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A picture is worth a thousand words

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A picture is worth a thousand words. Possibly no representation in religious art more affirms that old saying, save the crucifix, than the image of Our Lady of Guadalupe.

Catholics are familiar with the story. Spanish soldiers, immediately followed by missionaries, came to Mexico and overtook the land, removing the empire of the Native people, the Aztecs, and systematically obliterating every vestige of Aztec culture that could be found.

Indeed, the great Cathedral Basilica of the Assumption in Mexico City, one of the largest Christian churches on earth, built by the Spanish, stands on the site of an Aztec temple. The Spaniards chose the place to make a point. Their Catholic religion would replace the Aztec religion.

Missionaries, anywhere, at any time, can have difficulty, even if they arrive under the protection of an imperial army. Standing behind the missionaries to Mexico was the power of imperial Spain.

Often, usually in fact, for the local people, missionaries are outsiders. For Aztecs, the Lord whom missionaries proclaimed as the Son of God lived 15 centuries earlier, in a land impossible to imagine, and the missionaries themselves, strange and different, were born and bred in Spain, the conquering nation. Nobody understood their Spanish and Latin.

In 1531, just outside the center of Spanish occupation, now Mexico City, the Blessed Mother made herself visible to an Aztec whom missionaries had baptized, St. Juan Diego.

He wore a cape or tilma. When St. Juan Diego opened the cape, he found a miraculous depiction of the Virgin Mary.

The depiction has fascinated and puzzled scientists for centuries. It is not oil, watercolor or ink. It is not a photograph. What is it? How has the cloth on which it appears, the tilma, survived? The fabric is very impermanent.

Every square inch of the image has a message that spoke volumes to the Aztecs, answering their questions better than did the millions of words uttered by the best-intentioned missionaries. First and foremost, Mary herself is depicted as an Aztec woman — her hair, her complexion. In the images that the Spanish brought to adorn the churches that they built, the Mother of God was a Spaniard. The lesson is that Mary belongs to all.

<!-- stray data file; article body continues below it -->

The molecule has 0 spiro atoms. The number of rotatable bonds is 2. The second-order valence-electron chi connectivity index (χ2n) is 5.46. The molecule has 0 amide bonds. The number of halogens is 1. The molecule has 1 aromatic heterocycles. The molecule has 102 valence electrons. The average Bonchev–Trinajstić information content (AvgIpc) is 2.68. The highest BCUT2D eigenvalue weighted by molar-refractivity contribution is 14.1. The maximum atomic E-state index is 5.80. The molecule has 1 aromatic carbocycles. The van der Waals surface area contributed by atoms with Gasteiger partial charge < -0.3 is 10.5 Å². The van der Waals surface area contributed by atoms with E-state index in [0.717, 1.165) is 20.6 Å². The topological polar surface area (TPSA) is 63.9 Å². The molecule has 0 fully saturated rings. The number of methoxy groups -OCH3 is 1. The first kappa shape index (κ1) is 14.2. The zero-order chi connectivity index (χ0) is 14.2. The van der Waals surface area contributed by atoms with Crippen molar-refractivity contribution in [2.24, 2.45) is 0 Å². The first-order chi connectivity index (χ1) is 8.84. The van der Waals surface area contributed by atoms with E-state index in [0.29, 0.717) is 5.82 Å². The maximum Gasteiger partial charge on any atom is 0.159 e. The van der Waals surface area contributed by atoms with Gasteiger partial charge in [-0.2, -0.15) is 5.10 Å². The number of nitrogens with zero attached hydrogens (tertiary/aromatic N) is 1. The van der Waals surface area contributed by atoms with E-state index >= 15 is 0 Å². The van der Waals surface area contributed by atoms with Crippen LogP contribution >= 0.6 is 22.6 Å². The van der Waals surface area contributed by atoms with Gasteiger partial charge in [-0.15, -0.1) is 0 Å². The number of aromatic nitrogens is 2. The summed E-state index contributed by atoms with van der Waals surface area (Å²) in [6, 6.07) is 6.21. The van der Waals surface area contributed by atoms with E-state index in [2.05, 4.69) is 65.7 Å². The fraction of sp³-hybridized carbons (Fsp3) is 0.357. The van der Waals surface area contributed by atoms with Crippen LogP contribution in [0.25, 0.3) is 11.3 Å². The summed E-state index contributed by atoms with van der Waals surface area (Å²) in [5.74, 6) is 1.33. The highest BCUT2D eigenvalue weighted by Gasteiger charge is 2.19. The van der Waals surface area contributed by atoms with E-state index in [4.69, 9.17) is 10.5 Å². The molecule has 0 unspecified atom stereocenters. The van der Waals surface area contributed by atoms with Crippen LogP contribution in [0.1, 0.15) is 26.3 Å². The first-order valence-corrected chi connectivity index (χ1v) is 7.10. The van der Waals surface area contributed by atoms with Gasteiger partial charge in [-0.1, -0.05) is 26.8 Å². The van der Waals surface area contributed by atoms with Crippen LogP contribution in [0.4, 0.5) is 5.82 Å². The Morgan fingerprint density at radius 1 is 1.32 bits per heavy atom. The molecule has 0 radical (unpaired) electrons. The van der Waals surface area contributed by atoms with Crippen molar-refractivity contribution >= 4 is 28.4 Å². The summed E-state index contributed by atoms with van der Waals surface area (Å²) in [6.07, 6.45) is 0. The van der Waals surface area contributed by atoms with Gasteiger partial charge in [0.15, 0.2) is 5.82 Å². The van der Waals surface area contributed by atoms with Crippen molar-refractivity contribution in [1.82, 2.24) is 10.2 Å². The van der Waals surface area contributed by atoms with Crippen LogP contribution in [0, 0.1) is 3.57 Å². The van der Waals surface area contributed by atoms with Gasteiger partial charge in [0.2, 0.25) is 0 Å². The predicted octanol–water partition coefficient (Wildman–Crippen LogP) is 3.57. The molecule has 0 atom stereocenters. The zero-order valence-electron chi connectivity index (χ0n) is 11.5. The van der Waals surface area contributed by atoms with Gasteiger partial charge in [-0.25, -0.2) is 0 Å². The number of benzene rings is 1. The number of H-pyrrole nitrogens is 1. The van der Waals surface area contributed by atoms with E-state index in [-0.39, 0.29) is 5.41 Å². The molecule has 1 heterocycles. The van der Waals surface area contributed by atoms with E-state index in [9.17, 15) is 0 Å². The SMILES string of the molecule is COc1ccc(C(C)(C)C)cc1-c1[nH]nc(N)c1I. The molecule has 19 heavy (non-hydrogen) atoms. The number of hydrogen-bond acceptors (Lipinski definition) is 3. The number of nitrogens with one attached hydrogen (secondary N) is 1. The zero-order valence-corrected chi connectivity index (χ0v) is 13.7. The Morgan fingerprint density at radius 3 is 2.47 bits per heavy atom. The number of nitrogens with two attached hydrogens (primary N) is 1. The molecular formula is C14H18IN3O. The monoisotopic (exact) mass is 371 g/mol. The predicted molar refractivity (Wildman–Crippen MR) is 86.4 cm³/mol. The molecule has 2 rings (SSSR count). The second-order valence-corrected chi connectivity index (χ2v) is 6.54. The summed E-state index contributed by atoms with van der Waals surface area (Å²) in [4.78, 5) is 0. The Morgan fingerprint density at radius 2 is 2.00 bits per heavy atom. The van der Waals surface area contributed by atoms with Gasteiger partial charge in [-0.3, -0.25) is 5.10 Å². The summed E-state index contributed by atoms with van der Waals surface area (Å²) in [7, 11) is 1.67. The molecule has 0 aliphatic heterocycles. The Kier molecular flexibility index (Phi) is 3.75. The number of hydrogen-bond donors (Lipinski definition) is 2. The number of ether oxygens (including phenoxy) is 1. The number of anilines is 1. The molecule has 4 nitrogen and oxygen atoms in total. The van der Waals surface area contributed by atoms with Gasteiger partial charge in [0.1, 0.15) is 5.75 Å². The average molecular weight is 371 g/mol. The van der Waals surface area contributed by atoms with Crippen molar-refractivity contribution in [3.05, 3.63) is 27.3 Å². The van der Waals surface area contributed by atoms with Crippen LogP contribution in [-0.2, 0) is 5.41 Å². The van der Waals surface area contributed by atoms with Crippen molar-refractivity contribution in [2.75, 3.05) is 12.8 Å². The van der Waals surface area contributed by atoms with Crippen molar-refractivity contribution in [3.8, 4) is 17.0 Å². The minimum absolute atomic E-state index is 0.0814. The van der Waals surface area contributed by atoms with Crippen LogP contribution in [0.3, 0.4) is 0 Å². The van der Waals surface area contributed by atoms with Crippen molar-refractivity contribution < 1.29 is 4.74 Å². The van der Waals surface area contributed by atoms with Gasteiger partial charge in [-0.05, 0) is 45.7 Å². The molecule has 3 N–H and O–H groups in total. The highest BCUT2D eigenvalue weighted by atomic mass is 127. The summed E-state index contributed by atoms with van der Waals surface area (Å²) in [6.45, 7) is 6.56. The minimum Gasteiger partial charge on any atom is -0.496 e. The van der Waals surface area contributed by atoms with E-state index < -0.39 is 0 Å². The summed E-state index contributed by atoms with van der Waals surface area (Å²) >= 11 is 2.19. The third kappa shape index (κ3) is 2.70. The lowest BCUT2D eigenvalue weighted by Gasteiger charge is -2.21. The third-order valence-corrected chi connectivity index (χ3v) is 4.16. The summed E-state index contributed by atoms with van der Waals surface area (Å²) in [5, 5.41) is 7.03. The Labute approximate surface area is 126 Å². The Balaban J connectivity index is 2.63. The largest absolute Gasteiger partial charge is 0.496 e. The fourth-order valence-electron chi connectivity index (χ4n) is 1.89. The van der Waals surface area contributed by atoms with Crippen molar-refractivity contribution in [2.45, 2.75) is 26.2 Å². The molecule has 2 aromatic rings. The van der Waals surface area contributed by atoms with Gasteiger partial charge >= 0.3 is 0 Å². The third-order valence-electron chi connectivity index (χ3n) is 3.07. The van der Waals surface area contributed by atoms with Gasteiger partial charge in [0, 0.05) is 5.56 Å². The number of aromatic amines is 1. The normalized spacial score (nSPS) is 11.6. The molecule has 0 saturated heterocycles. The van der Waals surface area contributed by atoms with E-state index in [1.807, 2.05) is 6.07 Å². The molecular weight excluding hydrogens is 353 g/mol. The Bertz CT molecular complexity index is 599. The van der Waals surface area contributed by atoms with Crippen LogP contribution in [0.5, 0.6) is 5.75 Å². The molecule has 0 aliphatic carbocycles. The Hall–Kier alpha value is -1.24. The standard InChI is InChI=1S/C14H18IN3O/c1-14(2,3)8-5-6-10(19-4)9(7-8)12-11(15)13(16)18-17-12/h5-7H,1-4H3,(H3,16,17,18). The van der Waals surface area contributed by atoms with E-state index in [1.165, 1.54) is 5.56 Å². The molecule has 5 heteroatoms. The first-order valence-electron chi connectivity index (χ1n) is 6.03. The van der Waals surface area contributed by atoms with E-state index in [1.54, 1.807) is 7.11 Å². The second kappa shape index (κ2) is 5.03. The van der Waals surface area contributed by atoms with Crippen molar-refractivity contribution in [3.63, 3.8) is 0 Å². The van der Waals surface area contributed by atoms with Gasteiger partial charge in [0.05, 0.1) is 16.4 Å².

Her hands are joined in the gesture of prayer and submission used by the Aztecs. She looks down, in humility, not straight ahead, symbolizing control and force, as did the Aztec deities in representations of them. She submits to God. She believes. She herself is not a goddess.

She stands, blotting out the sun, considered divine by the Aztecs. Follow her. The sun is a mere creation of her God. Angels, wearing the feathers of Aztec nobility, support her. At her collar, she wears a broach with the cross that festooned the sails of the ships that brought the Spanish missionaries. They could be trusted. Their message could be trusted.

Around her waist, she wears the band that pregnant Aztec women wore. She is a mother. Her gentle countenance speaks of compassion. Even if in heaven, she looks down with love upon the earth and upon humanity. She is anything but aloof and indifferent.

Her gown is turquoise blue, the heavenly color in Aztec art. It is festooned with stars. In Aztec legend, the appearance of comets or bright stars in the sky preceded the coming of a wonderful, new day for the people. She announces a new day great because of its Christianity.

Today, the image, still intact, its colors still vivid, to the bewilderment of scientists, stands above the sanctuary of the great basilica of Nuestra Señora de Guadalupe, Our Lady of Guadalupe, in Mexico City.

Kings, queens, American presidents, the rich and famous, and millions of others have come there to pray, in confidence. Mary is their holy mother, one of them, compassionate and tender. From another world, from heaven, she speaks to human hearts.

This article comes to you from Our Sunday Visitor courtesy of your parish or diocese.

 

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